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UNMANNED SYSTEMS UPDATE11 Apr 05

11 Apr 05. Northrop Grumman Corporation has conducted the first flight of a new configuration of the U.S. Army’s RQ-5A UAV system called the Endurance Hunter (E-Hunter). Conducted March 17 at a company flight test facility near Douglas, Ariz., the flight is part of an on-going cooperative effort between Northrop Grumman and the U.S. Army to extend the range, endurance and payload capacity of the Hunter system. Northrop Grumman operated the new UAV under the control of a prototype “One System” ground control station. The E-Hunter combines the fuselage of the battle-proven Hunter UAV with a new tail assembly and a longer center wing to create a UAV that can fly missions up to 30 hours in length, at altitudes in excess of 20,000 feet. The goal of the initial flight was to evaluate E-Hunter’s controllability and handling characteristics. After several high-speed taxi runs, the air vehicle lifted off at a speed of 47 knots. At an altitude of 2,000 feet, the company’s flight operations team conducted a series of controllability tests at 60 knots and 80 knots. After a series of low-approach passes to validate low-speed handling and to visually verify landing gear and arresting hook extension, the air vehicle landed at a speed of approximately 48 knots. The prototype Army One System ground control station used for the E-Hunter flight was produced by Northrop Grumman with its own funding. The One System approach allows the Army to use the same ground control station to operate and control several types of tactical UAVs.

14 Apr 05. United Defense Industries, Inc. continues to expand its role in unmanned ground vehicle programs and technologies with the award of a $30.9m U.S. Army Tank-Automotive Research, Development and Engineering Center (TARDEC) Science and Technology Objective (STO) contract. Under the ARV Robotics Technology (ART) STO contract – awarded by the Army’s Tank-automotive and Armaments Command (TACOM) – United Defense will integrate state-of-the-art unmanned platform technologies leveraged from Army and commercial developments into a representative FCS ARV platform, and support experimentation and testing of these systems during demonstrations. The platform demonstrators will be used by the ART program as a step toward transitioning ART technologies into the FCS ARV System Development and Demonstration effort. The program will include the delivery of an ART vehicle demonstration platform that is autonomously controlled through an advanced mobility suite, and features a suite of reconnaissance, surveillance and target acquisition (RSTA) sensors. Weapon systems, security systems, advanced tactical behaviors software, and a diagnostic/prognostic suite will be integrated in the demonstrator. Experiments are planned for September 2006 and March 2008 to demonstrate the robust nature of the technologies. United Defense will also deliver an ART simulation and integration laboratory (SIL) at the conclusion of the second experiment. Industry subcontractors to United Defense include General Dynamics Robotics Systems (GDRS) and Omnitech Robotics International (ORI).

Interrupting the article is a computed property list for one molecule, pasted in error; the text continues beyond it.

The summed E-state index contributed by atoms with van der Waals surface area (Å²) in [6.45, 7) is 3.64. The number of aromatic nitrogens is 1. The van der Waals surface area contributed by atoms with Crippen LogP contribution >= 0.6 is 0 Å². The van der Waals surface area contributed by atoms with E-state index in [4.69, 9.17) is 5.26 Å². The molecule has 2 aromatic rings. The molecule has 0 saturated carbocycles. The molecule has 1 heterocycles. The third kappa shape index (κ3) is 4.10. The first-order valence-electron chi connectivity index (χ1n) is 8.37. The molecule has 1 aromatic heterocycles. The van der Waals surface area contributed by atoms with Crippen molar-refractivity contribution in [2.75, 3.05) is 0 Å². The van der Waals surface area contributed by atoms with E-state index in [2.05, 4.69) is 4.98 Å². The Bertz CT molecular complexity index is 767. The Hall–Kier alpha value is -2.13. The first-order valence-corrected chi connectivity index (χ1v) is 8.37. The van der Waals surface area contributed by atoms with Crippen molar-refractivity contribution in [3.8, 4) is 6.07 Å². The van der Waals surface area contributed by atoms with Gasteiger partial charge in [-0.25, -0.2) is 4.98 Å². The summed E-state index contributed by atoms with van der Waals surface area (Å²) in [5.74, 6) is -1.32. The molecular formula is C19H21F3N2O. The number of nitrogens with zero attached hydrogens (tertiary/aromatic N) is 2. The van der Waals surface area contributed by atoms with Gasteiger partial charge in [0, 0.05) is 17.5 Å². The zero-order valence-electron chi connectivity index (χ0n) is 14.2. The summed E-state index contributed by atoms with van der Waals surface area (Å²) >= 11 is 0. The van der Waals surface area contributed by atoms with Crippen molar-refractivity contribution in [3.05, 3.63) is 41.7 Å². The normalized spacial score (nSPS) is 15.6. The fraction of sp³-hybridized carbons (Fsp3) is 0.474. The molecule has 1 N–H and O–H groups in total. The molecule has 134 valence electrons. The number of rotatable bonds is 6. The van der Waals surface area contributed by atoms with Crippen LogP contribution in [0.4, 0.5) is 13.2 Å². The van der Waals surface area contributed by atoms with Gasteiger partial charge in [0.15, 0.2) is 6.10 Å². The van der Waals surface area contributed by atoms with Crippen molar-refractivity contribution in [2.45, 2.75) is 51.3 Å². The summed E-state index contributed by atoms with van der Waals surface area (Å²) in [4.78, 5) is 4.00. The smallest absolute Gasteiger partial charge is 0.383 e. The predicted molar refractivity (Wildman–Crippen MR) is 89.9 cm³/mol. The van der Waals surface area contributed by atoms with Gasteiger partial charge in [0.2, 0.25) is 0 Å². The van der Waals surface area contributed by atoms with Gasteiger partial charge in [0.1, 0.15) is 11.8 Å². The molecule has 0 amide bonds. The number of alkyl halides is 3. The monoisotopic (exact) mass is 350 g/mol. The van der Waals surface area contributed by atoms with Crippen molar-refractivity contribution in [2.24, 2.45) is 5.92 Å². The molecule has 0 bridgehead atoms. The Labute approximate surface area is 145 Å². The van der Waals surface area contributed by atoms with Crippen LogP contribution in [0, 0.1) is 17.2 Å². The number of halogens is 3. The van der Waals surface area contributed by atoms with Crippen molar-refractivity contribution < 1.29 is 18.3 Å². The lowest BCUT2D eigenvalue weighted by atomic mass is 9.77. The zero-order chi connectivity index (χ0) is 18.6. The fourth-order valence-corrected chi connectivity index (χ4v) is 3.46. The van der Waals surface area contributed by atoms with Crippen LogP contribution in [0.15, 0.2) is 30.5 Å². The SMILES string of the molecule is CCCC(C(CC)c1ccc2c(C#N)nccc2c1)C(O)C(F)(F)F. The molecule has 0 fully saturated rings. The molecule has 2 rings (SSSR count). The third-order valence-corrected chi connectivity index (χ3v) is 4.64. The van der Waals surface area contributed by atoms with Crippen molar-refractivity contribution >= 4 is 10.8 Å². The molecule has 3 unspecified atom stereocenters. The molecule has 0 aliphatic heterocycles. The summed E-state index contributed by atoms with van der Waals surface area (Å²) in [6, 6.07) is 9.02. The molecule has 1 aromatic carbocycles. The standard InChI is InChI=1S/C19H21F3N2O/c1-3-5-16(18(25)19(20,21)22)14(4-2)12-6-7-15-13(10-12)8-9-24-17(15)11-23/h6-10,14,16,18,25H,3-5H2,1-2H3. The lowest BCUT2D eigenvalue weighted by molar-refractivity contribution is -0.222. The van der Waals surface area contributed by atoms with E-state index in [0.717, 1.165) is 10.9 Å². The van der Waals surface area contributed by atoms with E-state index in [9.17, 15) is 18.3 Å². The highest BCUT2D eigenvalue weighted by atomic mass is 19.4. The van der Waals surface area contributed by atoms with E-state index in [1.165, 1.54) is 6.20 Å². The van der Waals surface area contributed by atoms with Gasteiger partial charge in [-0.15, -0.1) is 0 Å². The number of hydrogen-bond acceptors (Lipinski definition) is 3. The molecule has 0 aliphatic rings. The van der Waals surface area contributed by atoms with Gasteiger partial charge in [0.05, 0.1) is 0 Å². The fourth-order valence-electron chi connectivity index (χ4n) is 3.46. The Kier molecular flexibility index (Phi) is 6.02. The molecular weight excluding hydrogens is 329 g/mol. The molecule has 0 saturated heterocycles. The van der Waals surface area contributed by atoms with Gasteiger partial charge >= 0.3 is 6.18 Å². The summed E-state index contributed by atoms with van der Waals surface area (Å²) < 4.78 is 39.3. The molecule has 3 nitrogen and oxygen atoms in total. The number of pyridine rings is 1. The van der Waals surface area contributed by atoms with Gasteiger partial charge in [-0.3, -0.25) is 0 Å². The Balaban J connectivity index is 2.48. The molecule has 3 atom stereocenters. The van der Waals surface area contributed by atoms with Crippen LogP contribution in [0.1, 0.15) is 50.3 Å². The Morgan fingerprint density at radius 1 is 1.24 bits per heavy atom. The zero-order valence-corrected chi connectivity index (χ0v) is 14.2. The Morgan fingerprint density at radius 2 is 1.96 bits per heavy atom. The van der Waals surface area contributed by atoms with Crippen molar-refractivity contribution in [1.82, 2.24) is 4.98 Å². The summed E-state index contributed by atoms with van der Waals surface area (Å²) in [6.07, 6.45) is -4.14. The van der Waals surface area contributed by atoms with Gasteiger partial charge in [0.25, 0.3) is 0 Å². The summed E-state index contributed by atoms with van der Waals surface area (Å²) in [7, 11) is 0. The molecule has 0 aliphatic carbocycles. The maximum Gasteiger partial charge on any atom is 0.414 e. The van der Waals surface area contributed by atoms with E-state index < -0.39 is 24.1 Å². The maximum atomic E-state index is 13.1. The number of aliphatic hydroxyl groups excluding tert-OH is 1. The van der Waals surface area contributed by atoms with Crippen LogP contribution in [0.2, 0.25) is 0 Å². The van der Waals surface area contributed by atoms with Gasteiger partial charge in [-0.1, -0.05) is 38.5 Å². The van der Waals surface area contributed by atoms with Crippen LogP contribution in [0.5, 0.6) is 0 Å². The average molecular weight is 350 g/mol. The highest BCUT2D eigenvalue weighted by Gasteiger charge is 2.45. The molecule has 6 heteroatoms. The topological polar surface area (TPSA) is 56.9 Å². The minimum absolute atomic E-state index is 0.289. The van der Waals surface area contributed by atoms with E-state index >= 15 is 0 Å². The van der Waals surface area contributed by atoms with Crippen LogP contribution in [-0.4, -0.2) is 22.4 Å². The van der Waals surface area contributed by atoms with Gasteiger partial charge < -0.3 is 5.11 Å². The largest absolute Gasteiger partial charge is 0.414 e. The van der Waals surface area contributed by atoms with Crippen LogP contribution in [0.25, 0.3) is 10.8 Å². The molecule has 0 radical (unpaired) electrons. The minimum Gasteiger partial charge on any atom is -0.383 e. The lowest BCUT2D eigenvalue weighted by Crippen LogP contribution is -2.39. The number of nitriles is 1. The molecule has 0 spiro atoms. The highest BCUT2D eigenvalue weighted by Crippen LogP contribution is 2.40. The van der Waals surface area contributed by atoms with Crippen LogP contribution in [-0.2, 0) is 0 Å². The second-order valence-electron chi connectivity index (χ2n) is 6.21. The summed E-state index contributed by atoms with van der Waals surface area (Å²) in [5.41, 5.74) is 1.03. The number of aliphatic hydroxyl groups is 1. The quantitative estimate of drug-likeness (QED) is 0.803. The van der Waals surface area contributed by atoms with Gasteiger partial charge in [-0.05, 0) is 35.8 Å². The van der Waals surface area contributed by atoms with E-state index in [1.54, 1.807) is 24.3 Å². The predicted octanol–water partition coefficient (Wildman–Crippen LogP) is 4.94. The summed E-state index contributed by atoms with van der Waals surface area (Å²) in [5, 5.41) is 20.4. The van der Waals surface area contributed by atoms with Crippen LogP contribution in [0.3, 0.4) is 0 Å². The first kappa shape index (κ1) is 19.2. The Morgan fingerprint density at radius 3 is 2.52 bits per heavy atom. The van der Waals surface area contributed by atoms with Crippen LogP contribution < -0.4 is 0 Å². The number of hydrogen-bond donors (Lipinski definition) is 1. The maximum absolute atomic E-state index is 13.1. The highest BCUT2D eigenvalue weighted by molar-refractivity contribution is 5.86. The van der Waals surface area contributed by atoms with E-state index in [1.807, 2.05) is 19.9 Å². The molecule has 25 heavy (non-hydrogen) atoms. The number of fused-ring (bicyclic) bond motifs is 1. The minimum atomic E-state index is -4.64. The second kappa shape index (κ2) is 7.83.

13 Apr 05. BAE Systems has achieved the first untethered flight of its second-generation ducted-fan unmanned aerial vehicle. The vertical-launch aircraft, built for risk reduction on the Defense Advanced Research Project Agency’s (DARPA) Organic Air Vehicle Class II (OAV II) program, twice completed a course of 10 waypoints at Southern California’s Hansen Field. The seven-minute flight of the ducted-fan aircraft, similar to a design the company is fielding as part of DARPA’s OAV II competition, followed more than 100 tests conducted with a safety tether over the past several months. BAE Systems developed the aircraft as part of an independent R&D effort to design and demonstrate a family of ducted-fan UAVs. The ducted-fan design shrouds the fan, making it ideally suited for company- and platoon-level operations in which takeoffs and landings occur in close p

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